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AFP
US President Donald Trump, speaking to the media outside the White House on August 30, said new tariffs against Chinese goods ‘are on’ (AFP Photo/MANDEL NGAN)

US President Donald Trump, speaking to the media outside the White House on August 30, said new tariffs against Chinese goods ‘are on’
US President Donald Trump, speaking to the media outside the White House on August 30, said new tariffs against Chinese goods ‘are on’ (AFP Photo/MANDEL NGAN)
Washington (AFP) – Washington moved ahead Sunday with new tariffs on Chinese imports as it stepped up a high-pressure campaign aimed at coercing Beijing to sign a new trade deal even amid fears of a further slowing of US and world growth.

The additional 15 percent tariffs, affecting a portion of the $300 billion in goods from the Asian giant that so far has been spared, took effect at 04H01 GMT, according to the US Trade Representative’s office.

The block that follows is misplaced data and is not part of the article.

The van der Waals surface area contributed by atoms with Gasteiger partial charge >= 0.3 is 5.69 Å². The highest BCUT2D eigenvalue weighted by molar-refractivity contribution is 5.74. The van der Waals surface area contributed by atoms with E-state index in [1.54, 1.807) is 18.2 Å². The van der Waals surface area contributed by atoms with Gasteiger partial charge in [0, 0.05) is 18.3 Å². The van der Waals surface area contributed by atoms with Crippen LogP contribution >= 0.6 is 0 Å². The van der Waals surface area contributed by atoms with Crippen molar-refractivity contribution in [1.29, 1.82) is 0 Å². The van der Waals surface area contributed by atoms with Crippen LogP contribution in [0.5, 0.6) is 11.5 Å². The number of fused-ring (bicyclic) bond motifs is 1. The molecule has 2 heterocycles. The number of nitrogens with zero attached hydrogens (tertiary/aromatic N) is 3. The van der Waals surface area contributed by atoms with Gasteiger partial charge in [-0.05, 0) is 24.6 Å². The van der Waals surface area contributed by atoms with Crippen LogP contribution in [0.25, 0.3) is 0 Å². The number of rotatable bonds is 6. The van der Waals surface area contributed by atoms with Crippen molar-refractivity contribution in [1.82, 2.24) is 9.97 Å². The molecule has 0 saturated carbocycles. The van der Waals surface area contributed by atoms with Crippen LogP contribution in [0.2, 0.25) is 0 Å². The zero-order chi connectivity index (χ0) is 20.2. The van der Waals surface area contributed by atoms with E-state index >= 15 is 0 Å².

President Donald Trump on Friday ruled out any further postponement. “They’re on,” he told reporters.

The new tariffs will target a range of products, from foodstuffs (ketchup, butchered meat, pork sausage, fruits, vegetables, milk, cheese) to sports equipment (golf clubs, surf boards, bicycles), to musical instruments, sportswear and furniture, according to an official list.

Economists at the Washington-based Peterson Institute for International Economics estimate $112 billion in goods will be affected.

The trade war touched off by Trump more than a year ago received its latest jolt last week with the US announcement that all Chinese goods would be subjected to tariffs by the end of this year.

More than $250 billion worth of China’s $540 billion in exports to the US (2018 figure) are already subject to tariffs.

Trump’s announcement earlier this month drew a retaliatory move from Beijing, which said it would target $75 billion in US goods, beginning in part on September 1.

Hundreds of US companies and professional groups have appealed to the Trump administration to postpone the new tariffs, saying they would destroy jobs and place a burden on consumers.

But on Friday, the Republican president, already campaigning for a second term, said those complaining were themselves partly at fault.

“Badly run and weak companies are smartly blaming these small Tariffs instead of themselves for bad management,” he tweeted. “…and who can really blame them for doing that? Excuses!”

Dismissing the idea of postponing the tariffs to a later date, Trump nonetheless offered a glimmer of hope in the form of ongoing talks.

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